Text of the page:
Growth is a major theme in the region. Ingrid Reichmann-Kops, director of marketing and sales at ING Wholesale Banking/Securities Services, says in the first nine months of 2005, assets under custody increased by 66% across the board in eastern and central Europe. Among ING’s markets Russia has the largest amount of assets followed by Poland, Hungary, Czech Republic and Ukraine. “Other countries in the region have smaller markets, but are becoming more active. Bulgaria and Romania, as they move towards EU accession in 2007 are seeing an increase in activity, which happened before the other countries joined the EU,” she says.
Gmuer says custodians operating in the region need to be ready to absorb the growth levels expected, as well as be able to offer the right products. Throughout the region at the moment there are certain restrictions on local currency and investment abroad. Internationalisation of the market will change investment patterns for private and institutional investors – a trend seen for some years across the world. The search for alpha will have these countries looking to diversify and State Street is ready to absorb that growth, he says.
Many custodians deem a local presence important. ING Securities Services operates in eight countries – Poland, Hungary, Czech Republic, Slovakia, Bulgaria, Romania, Ukraine and Russia (in 2002 it took over the securities services business of CSFB in Moscow). “We have a local presence in all these countries and that is very important. There are significant differences between these countries and unless you have an office in the country you cannot cope with all of the regulations and differences,” says Reichmann-Kops.
State Street also sees the wisdom in establishing offices across the region. “Over the past few years State Street has been expanding its presence in continental Europe and we are closely looking at opportunities in some of the eastern European countries,” says Gmuer. “Our strategy isn’t to provide global custody from one central point, we believe it is also important to build a bricks and mortar presence in order to be able to offer depot bank services where local regulations require a presence, such as in Poland.”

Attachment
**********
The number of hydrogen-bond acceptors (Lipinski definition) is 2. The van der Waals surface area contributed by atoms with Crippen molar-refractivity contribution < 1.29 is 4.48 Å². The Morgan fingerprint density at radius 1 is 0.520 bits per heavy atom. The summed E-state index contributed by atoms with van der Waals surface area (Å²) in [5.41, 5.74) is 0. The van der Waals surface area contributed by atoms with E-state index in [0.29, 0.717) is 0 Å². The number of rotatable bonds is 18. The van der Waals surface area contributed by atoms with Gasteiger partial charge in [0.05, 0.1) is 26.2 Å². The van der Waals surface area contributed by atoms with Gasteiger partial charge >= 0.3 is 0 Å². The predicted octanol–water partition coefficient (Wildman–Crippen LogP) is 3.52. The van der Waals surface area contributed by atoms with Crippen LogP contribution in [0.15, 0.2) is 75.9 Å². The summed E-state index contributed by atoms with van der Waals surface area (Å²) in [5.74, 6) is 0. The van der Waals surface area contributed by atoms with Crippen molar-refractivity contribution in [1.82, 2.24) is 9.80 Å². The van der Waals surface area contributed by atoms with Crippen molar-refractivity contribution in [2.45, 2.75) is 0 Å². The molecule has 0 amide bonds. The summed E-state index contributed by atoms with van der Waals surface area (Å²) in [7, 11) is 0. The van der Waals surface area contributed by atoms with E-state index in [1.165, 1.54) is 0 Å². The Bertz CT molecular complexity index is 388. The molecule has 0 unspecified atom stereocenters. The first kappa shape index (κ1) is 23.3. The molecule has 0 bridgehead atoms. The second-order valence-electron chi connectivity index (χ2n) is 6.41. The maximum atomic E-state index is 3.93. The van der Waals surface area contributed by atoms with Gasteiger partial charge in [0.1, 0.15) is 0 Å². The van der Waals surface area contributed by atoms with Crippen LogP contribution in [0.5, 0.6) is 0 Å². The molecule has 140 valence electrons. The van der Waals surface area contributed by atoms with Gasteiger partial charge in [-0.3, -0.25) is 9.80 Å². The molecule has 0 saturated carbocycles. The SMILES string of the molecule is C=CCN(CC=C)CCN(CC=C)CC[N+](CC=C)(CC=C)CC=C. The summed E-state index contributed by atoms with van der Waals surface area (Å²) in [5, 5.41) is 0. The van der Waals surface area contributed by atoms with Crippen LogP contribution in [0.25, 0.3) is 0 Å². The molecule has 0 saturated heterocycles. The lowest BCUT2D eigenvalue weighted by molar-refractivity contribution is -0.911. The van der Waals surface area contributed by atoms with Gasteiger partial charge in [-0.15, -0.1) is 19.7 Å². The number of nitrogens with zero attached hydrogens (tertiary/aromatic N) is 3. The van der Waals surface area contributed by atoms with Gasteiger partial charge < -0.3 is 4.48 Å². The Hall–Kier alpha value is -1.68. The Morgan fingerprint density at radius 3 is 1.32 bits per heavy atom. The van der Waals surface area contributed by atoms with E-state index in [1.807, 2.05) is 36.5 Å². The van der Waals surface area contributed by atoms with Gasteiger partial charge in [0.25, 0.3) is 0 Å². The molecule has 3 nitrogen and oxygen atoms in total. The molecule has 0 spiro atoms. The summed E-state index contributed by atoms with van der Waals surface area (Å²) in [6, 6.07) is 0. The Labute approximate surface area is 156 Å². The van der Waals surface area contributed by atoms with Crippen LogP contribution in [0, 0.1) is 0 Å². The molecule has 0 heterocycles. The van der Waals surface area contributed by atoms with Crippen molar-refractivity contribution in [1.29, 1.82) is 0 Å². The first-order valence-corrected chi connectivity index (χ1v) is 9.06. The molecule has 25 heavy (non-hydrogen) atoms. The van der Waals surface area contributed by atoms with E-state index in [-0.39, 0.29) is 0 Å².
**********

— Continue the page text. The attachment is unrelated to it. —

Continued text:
Citigroup this year opened an office in Slovakia in response to requests from clients. “This shows that even a relatively small market such as Slovakia is becoming an area of interest for the global investment players,” says Smilowicz.
In terms of the services clients want, Gmuer says financial institutions and corporates in central and eastern Europe are at the stage that the rest of Europe was operating under 10 years ago. “The services they require tend to be not as sophisticated as other European institutions that typically need bundled solution such as global
custody combined with securities
lending and performance measurement,” he says.
However, Citigroup’s experience is different. Says Smilowicz “As a consequence of the increased volumes in the market, we are seeing greater demand for securities lending. In the Czech Republic there is more demand for borrowing than for lending. This requires us to educate market participants about securities lending – which is a relatively new product in this market – and also to seek out counterparties who can lend securities.”
He adds that an increasing number of global players are treating central and eastern Europe as a single region and want one securities services provider across all of the different countries. “That is one of the reasons we opened the Slovakia office so we could ensure our clients that they can deal with Citigroup for all of the different countries and not have to go to someone else.”